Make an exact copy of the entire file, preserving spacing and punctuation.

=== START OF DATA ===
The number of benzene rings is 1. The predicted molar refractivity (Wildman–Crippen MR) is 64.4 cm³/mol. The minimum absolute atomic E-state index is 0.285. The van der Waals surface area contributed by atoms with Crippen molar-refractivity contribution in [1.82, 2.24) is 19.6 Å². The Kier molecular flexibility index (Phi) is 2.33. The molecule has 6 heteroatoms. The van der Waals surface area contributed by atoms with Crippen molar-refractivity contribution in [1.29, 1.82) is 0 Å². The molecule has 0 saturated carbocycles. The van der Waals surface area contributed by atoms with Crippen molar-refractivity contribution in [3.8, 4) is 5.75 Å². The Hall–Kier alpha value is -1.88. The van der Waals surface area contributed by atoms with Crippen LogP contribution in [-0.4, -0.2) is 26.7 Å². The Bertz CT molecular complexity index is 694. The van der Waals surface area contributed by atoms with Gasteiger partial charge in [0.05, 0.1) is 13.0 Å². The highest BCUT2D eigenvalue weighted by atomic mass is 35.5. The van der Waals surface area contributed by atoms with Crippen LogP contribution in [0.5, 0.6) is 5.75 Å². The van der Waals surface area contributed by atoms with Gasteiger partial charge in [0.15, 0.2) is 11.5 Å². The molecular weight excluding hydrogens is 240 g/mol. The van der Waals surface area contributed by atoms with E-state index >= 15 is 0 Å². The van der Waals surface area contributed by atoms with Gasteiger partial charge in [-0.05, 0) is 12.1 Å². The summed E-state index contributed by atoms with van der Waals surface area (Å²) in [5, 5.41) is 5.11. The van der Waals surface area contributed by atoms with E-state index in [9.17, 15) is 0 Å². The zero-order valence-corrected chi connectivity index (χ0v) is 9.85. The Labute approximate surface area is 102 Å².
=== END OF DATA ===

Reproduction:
The number of benzene rings is 1. The predicted molar refractivity (Wildman–Crippen MR) is 64.4 cm³/mol. The minimum absolute atomic E-state index is 0.285. The van der Waals surface area contributed by atoms with Crippen molar-refractivity contribution in [1.82, 2.24) is 19.6 Å². The Kier molecular flexibility index (Phi) is 2.33. The molecule has 6 heteroatoms. The van der Waals surface area contributed by atoms with Crippen molar-refractivity contribution in [1.29, 1.82) is 0 Å². The molecule has 0 saturated carbocycles. The van der Waals surface area contributed by atoms with Crippen molar-refractivity contribution in [3.8, 4) is 5.75 Å². The Hall–Kier alpha value is -1.88. The van der Waals surface area contributed by atoms with Crippen LogP contribution in [-0.4, -0.2) is 26.7 Å². The Bertz CT molecular complexity index is 694. The van der Waals surface area contributed by atoms with Gasteiger partial charge in [0.05, 0.1) is 13.0 Å². The highest BCUT2D eigenvalue weighted by atomic mass is 35.5. The van der Waals surface area contributed by atoms with Crippen LogP contribution in [0.5, 0.6) is 5.75 Å². The van der Waals surface area contributed by atoms with Gasteiger partial charge in [0.15, 0.2) is 11.5 Å². The molecular weight excluding hydrogens is 240 g/mol. The van der Waals surface area contributed by atoms with E-state index >= 15 is 0 Å². The van der Waals surface area contributed by atoms with Gasteiger partial charge in [-0.05, 0) is 12.1 Å². The summed E-state index contributed by atoms with van der Waals surface area (Å²) in [5, 5.41) is 5.11. The van der Waals surface area contributed by atoms with E-state index in [9.17, 15) is 0 Å². The zero-order valence-corrected chi connectivity index (χ0v) is 9.85. The Labute approximate surface area is 102 Å².